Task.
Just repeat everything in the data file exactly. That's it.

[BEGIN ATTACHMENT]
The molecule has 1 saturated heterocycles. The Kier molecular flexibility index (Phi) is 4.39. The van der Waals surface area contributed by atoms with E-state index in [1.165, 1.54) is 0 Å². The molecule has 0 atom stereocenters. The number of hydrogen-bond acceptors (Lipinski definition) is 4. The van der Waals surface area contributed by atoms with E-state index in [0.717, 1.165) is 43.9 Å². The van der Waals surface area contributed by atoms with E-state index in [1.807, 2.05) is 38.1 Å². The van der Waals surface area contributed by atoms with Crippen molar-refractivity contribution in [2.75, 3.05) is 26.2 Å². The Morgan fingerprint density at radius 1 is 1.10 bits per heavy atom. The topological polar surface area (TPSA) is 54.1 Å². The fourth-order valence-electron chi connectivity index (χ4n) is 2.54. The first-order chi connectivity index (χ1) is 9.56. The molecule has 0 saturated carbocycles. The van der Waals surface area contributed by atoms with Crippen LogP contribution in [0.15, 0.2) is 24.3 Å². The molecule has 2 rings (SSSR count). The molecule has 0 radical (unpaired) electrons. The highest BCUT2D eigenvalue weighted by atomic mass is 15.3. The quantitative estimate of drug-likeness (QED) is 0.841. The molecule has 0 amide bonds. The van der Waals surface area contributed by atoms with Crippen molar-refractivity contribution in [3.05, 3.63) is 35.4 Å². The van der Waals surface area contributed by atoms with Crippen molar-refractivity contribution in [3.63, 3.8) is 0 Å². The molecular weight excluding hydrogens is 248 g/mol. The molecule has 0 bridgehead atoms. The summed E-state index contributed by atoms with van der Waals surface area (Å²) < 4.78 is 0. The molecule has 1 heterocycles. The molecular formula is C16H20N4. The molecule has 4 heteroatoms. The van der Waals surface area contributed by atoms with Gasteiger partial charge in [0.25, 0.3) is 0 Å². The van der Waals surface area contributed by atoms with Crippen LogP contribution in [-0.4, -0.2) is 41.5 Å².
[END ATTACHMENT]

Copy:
The molecule has 1 saturated heterocycles. The Kier molecular flexibility index (Phi) is 4.39. The van der Waals surface area contributed by atoms with E-state index in [1.165, 1.54) is 0 Å². The molecule has 0 atom stereocenters. The number of hydrogen-bond acceptors (Lipinski definition) is 4. The van der Waals surface area contributed by atoms with E-state index in [0.717, 1.165) is 43.9 Å². The van der Waals surface area contributed by atoms with E-state index in [1.807, 2.05) is 38.1 Å². The van der Waals surface area contributed by atoms with Crippen molar-refractivity contribution in [2.75, 3.05) is 26.2 Å². The Morgan fingerprint density at radius 1 is 1.10 bits per heavy atom. The topological polar surface area (TPSA) is 54.1 Å². The fourth-order valence-electron chi connectivity index (χ4n) is 2.54. The first-order chi connectivity index (χ1) is 9.56. The molecule has 0 saturated carbocycles. The van der Waals surface area contributed by atoms with Crippen LogP contribution in [0.15, 0.2) is 24.3 Å². The molecule has 2 rings (SSSR count). The molecule has 0 radical (unpaired) electrons. The highest BCUT2D eigenvalue weighted by atomic mass is 15.3. The quantitative estimate of drug-likeness (QED) is 0.841. The molecule has 0 amide bonds. The van der Waals surface area contributed by atoms with Crippen molar-refractivity contribution in [3.05, 3.63) is 35.4 Å². The van der Waals surface area contributed by atoms with Crippen molar-refractivity contribution in [3.63, 3.8) is 0 Å². The molecular weight excluding hydrogens is 248 g/mol. The molecule has 0 bridgehead atoms. The summed E-state index contributed by atoms with van der Waals surface area (Å²) < 4.78 is 0. The molecule has 1 heterocycles. The molecular formula is C16H20N4. The molecule has 4 heteroatoms. The van der Waals surface area contributed by atoms with Gasteiger partial charge in [0.25, 0.3) is 0 Å². The van der Waals surface area contributed by atoms with Crippen LogP contribution in [-0.4, -0.2) is 41.5 Å².